Hello again, Jim. I can tell you that from my experience here on the forum, Diltiazem is seldom mentioned here as treatment for SVT. I think you hear the majority of people are on Metoprolol, followed by Atenolol, Propanolol, then Sotalol all beta blockers. Then comes Verapamil, which is a calcium channel blocker like Diltiazem. Perhaps is has something to do with the nature of how a Class IV anti-arrhythmic affects the cardiovascular system. It decreases or slows conduction through the AV node, and reduces the contractility of the heart, so it could be inappropriate in cases of heart failure. I believe that Diltiazem works on the reentrant type of SVT called AVNRT. To me that another way of saying that it does not work on accessory path SVT's, like atrioventricular reciprocating tachycardia (AVRT). It's difficult to determine which type you may have, but if you keep having breakthrough events, perhaps it's because you could have AVRT. This is the type that I had.
When I began to explore treatment for my SVT after going untreated for over 45 years, my cardiologist started me Metoprolol, which I call the Tic Tacoma of beta blockers; commonly used, easily tolerated. After messing with different dose level and talking about other drugs, he advised me that playing with anti-arrhythmic carries with it it's own set of risks, and had no guarantee of preventing future episodes. My own personal experience with Metoprolol was that it did little to prevent episodes. They continued unimpeded. Taking Sotalol just scared the heck out of me. That is a serious antiarrhythmic, and after taking it, I had a very bad episode of SVT that was extremely had to convert. So I went back on Metoprolol and began examining the electrophysiology procedure with ablation as an alternate treatment.
Please excuse my tablet's auto-correction. I meant "the Tic Tac" of beta blockers.
Thanks again for your kind and detailed response. My internist wanted to put me on Metropolol, but I resisted, thinking I wanted a firm diagnosis. He was only speculating, since I had not been able to get an EKG. When I finally got an EKG everybody panicked, I was taken to the hospital, they couldn't get my heart rate down, and made me spend the night. (After the decision to hospitalize me was made my heart rate went back to normal.) The cardiologist put me on Diltiazem. The night nurse decided to quit the Diltiasem because my blood pressure was down to 80/40. Anyway, Diltiasem is what I'm taking now. I didn't get a lot of information from anybody at the hospital, so I don't know what kind of PSVT I have. Isn't that sad? I have a mind go to the hospital and demand to see my records. Do you think I ought to do that? I don't want to **** them off -- I may need them again. I have an appointment with an electro-physiologist in January.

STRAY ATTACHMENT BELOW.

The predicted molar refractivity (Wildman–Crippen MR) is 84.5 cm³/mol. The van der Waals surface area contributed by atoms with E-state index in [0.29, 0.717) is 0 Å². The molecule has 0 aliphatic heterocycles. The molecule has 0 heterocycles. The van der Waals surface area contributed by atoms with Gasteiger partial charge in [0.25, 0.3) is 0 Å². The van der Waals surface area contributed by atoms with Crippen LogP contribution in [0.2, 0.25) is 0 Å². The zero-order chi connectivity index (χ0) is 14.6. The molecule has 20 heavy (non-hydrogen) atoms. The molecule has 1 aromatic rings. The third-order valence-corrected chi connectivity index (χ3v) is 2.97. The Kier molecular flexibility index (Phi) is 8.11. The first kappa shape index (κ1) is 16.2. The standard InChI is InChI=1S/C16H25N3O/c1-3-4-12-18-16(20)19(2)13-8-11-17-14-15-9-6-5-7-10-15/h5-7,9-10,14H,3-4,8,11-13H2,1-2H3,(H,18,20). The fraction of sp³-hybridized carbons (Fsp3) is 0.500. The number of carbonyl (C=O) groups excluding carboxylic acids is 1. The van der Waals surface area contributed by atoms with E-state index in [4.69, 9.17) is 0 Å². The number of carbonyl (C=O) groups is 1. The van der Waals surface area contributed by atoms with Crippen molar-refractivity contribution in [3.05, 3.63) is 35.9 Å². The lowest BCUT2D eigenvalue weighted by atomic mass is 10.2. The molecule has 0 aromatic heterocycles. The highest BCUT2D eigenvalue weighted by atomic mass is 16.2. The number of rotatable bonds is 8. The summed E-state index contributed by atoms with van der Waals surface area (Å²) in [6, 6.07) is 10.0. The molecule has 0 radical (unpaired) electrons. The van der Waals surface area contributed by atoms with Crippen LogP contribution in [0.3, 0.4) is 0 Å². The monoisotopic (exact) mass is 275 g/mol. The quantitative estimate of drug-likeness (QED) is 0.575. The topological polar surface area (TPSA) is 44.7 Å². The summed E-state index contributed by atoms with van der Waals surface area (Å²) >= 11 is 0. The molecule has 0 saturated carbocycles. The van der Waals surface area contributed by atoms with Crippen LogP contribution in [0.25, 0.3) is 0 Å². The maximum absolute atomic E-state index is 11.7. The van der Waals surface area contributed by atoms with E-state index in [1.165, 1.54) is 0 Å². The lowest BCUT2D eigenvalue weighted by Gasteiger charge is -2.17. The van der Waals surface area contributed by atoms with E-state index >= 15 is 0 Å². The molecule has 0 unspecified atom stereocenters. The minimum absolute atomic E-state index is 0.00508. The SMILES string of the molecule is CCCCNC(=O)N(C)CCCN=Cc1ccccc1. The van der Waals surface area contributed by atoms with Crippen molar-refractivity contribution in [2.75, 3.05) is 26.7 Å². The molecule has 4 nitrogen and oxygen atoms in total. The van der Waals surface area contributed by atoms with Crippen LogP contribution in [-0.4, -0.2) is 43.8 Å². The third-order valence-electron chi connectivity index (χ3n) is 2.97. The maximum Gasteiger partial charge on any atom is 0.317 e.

Why do you suppose the doctor at the clinic where I got the EKG and everybody in the ER panicked? I tried to argue that I always get over these episodes, and the doctor at the clinic said, “How many times do you want to roll the dice?” Was I really in some kind of danger? Isn't PSVT non- life-threatening?
Was your AVRT problem what they call Wolff-Parkinson-White syndrome?
Actually, Jim, sometimes it's difficult to tellwhich kind of SVT you may have. Wolff-Parkinson-White does have a marker while in NSR, but sometimes that's difficult to see. I had something close to WPW, Jim. I had something called Circus Motion Tachycardia, a type of AVRT with a tight looping circuit, with high rates, and self sustaining meaning once it started, it would continue on without dropping out.
The physician at your clinic may have not often see SVT in action. He may have never seen an "older" person with a high rate pulse and became concerned for your well being. As I mentioned sometime back. SVT in a younger person is usually not dangerous. But as you age, it does becomes a concern.